Erkenntnis 57 (3):407-423 (2002)

Authors
Marc Lange
University of North Carolina, Chapel Hill
Abstract
Ceteris-paribus clauses are nothing to worry about; aceteris-paribus qualifier is not poisonously indeterminate in meaning. Ceteris-paribus laws teach us that a law need not be associated straightforwardly with a regularity in the manner demanded by regularity analyses of law and analyses of laws as relations among universals. This lesson enables us to understand the sense in which the laws of nature would have been no different under various counterfactual suppositions — a feature even of those laws that involve no ceteris-paribus qualification and are actually associated with exceptionless regularities. Ceteris-paribus generalizations of an‘inexact science’ qualify as laws of that science in virtue of their distinctive relation to counterfactuals: they form a set that is stable for the purposes of that field. The stability of an inexact science's laws may involve their remaining reliable even under certain counterfactual suppositions violating fundamental laws of physics. The ceteris-paribus laws of an inexact science may thus possess a kind of necessity lacking in the fundamental laws of physics. A nomological explanation supplied by an inexact science would then be irreducible to an explanation of the same phenomenon at the level of fundamental physics. Island biogeography is used to illustrate how a special science could be autonomous in this manner.
Keywords No keywords specified (fix it)
Categories (categorize this paper)
ISBN(s)
DOI 10.1023/A%3A1021546731582
Options
Edit this record
Mark as duplicate
Export citation
Find it on Scholar
Request removal from index
Revision history

Download options

Our Archive


Upload a copy of this paper     Check publisher's policy     Papers currently archived: 50,556
External links

Setup an account with your affiliations in order to access resources via your University's proxy server
Configure custom proxy (use this if your affiliation does not provide a proxy)
Through your library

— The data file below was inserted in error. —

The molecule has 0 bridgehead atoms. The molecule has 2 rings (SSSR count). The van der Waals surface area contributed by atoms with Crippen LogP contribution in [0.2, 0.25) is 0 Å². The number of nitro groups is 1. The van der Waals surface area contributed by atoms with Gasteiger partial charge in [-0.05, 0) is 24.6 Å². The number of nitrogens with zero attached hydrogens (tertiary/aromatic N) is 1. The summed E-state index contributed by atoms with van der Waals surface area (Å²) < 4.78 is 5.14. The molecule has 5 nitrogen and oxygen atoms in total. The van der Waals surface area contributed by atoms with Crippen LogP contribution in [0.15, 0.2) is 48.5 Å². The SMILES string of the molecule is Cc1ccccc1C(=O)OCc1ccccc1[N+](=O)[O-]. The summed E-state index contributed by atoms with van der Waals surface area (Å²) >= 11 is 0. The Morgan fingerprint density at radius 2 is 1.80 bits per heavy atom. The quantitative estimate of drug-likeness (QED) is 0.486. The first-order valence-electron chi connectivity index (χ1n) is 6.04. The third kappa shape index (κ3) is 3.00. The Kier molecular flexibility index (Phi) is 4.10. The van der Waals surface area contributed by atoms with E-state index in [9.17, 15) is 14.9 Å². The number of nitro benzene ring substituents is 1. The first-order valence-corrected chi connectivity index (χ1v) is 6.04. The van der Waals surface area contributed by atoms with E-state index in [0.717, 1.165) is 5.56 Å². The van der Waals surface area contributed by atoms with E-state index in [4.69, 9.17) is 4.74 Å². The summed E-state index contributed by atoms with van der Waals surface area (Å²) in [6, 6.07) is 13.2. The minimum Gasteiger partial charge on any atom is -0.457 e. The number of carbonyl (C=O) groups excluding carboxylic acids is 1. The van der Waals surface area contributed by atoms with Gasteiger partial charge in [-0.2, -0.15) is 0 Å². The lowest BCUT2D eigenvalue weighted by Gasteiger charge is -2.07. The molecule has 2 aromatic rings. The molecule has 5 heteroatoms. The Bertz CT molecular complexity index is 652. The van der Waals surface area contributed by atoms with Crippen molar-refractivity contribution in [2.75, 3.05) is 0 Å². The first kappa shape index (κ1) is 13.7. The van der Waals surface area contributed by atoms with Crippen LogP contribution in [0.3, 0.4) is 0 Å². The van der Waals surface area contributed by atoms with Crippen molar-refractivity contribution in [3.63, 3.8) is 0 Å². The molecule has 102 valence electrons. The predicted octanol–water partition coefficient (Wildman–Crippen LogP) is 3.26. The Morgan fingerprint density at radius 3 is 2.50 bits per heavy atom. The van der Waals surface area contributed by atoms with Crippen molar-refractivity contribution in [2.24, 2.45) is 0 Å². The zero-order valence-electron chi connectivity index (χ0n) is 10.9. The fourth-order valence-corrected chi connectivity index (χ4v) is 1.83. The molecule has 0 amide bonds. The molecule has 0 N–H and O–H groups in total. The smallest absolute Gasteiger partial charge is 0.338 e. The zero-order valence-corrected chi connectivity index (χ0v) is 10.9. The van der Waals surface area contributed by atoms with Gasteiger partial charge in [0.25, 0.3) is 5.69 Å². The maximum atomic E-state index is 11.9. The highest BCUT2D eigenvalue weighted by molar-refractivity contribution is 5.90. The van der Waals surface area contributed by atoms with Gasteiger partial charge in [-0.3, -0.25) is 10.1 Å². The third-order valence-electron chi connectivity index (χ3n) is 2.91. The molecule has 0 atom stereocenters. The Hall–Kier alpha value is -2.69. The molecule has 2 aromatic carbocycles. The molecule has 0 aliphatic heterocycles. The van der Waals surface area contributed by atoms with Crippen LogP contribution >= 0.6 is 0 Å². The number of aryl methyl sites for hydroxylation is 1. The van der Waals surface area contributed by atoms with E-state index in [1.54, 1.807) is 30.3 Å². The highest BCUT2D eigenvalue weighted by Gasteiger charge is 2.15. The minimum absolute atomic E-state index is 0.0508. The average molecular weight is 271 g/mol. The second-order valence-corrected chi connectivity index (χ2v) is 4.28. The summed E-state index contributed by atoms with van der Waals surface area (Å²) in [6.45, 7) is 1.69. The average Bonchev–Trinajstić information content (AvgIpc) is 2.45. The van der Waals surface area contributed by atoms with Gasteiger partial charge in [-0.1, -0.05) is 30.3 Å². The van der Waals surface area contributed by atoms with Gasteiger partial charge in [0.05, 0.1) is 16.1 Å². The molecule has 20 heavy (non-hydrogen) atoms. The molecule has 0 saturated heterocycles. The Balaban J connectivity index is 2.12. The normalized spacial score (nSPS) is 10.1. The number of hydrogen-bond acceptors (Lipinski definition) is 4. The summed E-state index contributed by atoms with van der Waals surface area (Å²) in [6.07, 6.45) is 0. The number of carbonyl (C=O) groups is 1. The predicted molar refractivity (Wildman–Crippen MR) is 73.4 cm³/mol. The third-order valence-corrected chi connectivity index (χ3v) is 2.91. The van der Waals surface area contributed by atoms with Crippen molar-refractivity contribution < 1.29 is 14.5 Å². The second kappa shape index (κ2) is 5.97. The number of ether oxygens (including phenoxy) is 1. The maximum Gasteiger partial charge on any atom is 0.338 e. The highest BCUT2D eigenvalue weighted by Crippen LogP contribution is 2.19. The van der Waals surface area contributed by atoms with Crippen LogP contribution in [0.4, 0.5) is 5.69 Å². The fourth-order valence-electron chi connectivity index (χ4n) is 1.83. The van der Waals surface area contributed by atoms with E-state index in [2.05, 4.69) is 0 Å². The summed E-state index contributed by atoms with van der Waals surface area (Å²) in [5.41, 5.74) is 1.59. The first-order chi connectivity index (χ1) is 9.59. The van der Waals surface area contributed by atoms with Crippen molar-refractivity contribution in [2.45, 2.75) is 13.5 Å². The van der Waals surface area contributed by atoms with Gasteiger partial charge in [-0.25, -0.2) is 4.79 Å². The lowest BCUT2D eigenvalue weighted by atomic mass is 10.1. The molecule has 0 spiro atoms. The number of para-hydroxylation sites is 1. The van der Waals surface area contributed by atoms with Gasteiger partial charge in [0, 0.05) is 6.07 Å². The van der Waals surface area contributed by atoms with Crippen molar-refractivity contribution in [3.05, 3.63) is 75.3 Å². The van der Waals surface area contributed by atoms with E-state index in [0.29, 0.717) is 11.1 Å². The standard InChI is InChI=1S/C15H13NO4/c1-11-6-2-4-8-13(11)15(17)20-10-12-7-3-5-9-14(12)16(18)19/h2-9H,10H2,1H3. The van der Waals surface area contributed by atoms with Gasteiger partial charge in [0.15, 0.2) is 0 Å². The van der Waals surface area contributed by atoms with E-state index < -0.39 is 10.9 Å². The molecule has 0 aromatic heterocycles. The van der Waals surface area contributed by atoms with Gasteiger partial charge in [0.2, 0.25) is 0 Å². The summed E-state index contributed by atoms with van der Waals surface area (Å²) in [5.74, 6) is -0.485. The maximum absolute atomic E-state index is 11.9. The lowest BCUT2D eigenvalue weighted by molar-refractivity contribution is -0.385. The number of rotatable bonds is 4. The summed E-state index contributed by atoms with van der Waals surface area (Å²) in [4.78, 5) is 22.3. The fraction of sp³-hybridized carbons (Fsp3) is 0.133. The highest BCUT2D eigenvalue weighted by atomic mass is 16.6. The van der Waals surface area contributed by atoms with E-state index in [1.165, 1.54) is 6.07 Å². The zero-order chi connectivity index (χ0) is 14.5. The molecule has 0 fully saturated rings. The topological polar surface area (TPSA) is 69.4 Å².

References found in this work BETA

No references found.

Add more references

Citations of this work BETA

Dispositions and Subjunctives.Jesse R. Steinberg - 2010 - Philosophical Studies 148 (3):323 - 341.

View all 37 citations / Add more citations

Similar books and articles

Ceteris Paribus Laws in Physics.Andreas Hüttemann - 2014 - Erkenntnis 79 (S10):1715-1728.
How the Ceteris Paribus Laws of Physics Lie.Geert Keil - 2005 - In Jan Faye, Paul Needham, Uwe Scheffler & Max Urchs (eds.), Nature's Principles. Springer. pp. 167-200.
Ceteris Paribus Laws and Psychological Explanations.Charles Wallis - 1994 - PSA: Proceedings of the Biennial Meeting of the Philosophy of Science Association 1994:388-397.
When Other Things Aren’T Equal: Saving Ceteris Paribus Laws From Vacuity.Paul Pietroski & Georges Rey - 1995 - British Journal for the Philosophy of Science 46 (1):81-110.
Cartwright, Forces, and Ceteris Paribus Laws.Barry Ward - 2009 - Southwest Philosophy Review 25 (1):55-62.
Ceteris Paribus Laws.Stephen Schiffer - 1991 - Mind 100 (397):1-17.
Dispositions and Ceteris Paribus Laws.Alice Drewery - 2001 - British Journal for the Philosophy of Science 52 (4):723-733.

Analytics

Added to PP index
2014-03-21

Total views
6 ( #1,025,621 of 2,326,771 )

Recent downloads (6 months)
1 ( #638,349 of 2,326,771 )

How can I increase my downloads?

Downloads

My notes